Critical writing activities for your child

Here's how to make the critical writing exercise fun for your child.

By Team ParentCircle



Critical writing activities for your child


Of the various types of writing exercises, critical writing tasks enable your child to apply logic, reason out, examine critically, analyse, evaluate and form judgements. All these sub-skills will go a long way in teaching her essential life skills. Here are some interesting and thought-provoking activities that draw from everyday life around us. You can encourage your child to take up these activities or even engage in them jointly with her. They will help sharpen her critical thinking skills. 

Writing about books, movies, TV shows:

Books, movies and TV shows present slices of life in compact packages that can be unpacked and analysed easily. They make for great prompts for critical writing activities.

• Watch or read with your child and jointly or separately write comments about the piece. Rather than the report or review format used in schools, use a simple response format like, “What I loved or hated about this book/ movie/ show was …because ….” This allows you to give your opinions while asking you to give a reason. It makes you think about your preferences.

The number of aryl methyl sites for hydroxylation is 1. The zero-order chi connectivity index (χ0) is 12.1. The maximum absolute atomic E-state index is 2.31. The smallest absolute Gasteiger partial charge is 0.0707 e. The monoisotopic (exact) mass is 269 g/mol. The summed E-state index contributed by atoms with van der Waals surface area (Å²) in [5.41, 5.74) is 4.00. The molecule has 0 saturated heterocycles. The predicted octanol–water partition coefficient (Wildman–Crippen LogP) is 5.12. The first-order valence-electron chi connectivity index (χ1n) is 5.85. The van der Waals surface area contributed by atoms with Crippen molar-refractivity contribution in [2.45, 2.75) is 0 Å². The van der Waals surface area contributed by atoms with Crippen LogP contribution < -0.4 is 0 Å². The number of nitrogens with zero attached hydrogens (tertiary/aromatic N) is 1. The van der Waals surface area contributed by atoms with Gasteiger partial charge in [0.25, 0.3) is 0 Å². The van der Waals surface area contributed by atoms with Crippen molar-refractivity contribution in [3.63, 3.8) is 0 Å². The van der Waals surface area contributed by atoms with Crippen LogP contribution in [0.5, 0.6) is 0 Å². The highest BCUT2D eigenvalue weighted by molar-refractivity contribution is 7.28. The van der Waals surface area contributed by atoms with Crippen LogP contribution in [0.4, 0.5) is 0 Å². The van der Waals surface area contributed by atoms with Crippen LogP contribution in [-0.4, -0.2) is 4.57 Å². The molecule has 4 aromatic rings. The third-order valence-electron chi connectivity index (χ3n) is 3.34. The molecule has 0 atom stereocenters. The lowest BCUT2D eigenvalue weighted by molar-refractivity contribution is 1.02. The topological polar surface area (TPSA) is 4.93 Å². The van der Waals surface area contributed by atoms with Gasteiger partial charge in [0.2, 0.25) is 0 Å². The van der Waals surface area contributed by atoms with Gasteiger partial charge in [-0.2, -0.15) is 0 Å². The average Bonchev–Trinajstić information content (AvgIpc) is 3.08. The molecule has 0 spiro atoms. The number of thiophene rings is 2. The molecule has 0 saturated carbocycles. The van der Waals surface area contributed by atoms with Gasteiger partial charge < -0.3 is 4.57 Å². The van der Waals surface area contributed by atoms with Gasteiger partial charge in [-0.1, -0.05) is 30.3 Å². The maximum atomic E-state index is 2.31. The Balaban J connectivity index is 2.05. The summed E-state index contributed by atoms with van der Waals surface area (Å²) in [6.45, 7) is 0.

• Read more than one article/watch more than one show or movie about the same subject and analyse the differences in perspective. This is an important skill because it takes the child beyond analysis and into assimilation. It is important to learn how to get the best from several world views and form your own view of the world which is more than the sum of its parts.

Writing about ourselves: 

We ourselves are always the most fascinating subjects! There are many ways you can have your child reflect on reasons and motivations.

• When they ask for permission to do something, have them write a short piece on why they should be allowed to do whatever it is they want to do.

• When they do not want to do something you want them to do, ask them to write a short piece on why they should not be required to do the same.

• When you disagree about something, each of you write out your arguments and see if you can compromise.

Writing about others and the world in general: 

 What books, movies and shows have packaged for us is really all around us in our everyday lives. Your child’s real questions are about the world around him/her. You can use that curiosity to spark critical thinking by getting her to write about what she sees.

Here are some effective prompts to help you encourage critical writing:

• Why should I ….

• Why shouldn’t I …

• Why do you suppose he/she….

• Ethical dilemma – who is right?

• Should he/she have ….

• What would happen if ….

• You could also see it as ….

Engaging in writing critically with your child will also make you think critically about things that you have taken for granted for a long time. Don’t be surprised if you find yourself changing some of those long-held opinions and ideas! As always, have fun with your child. If it is not fun it is not going to happen often!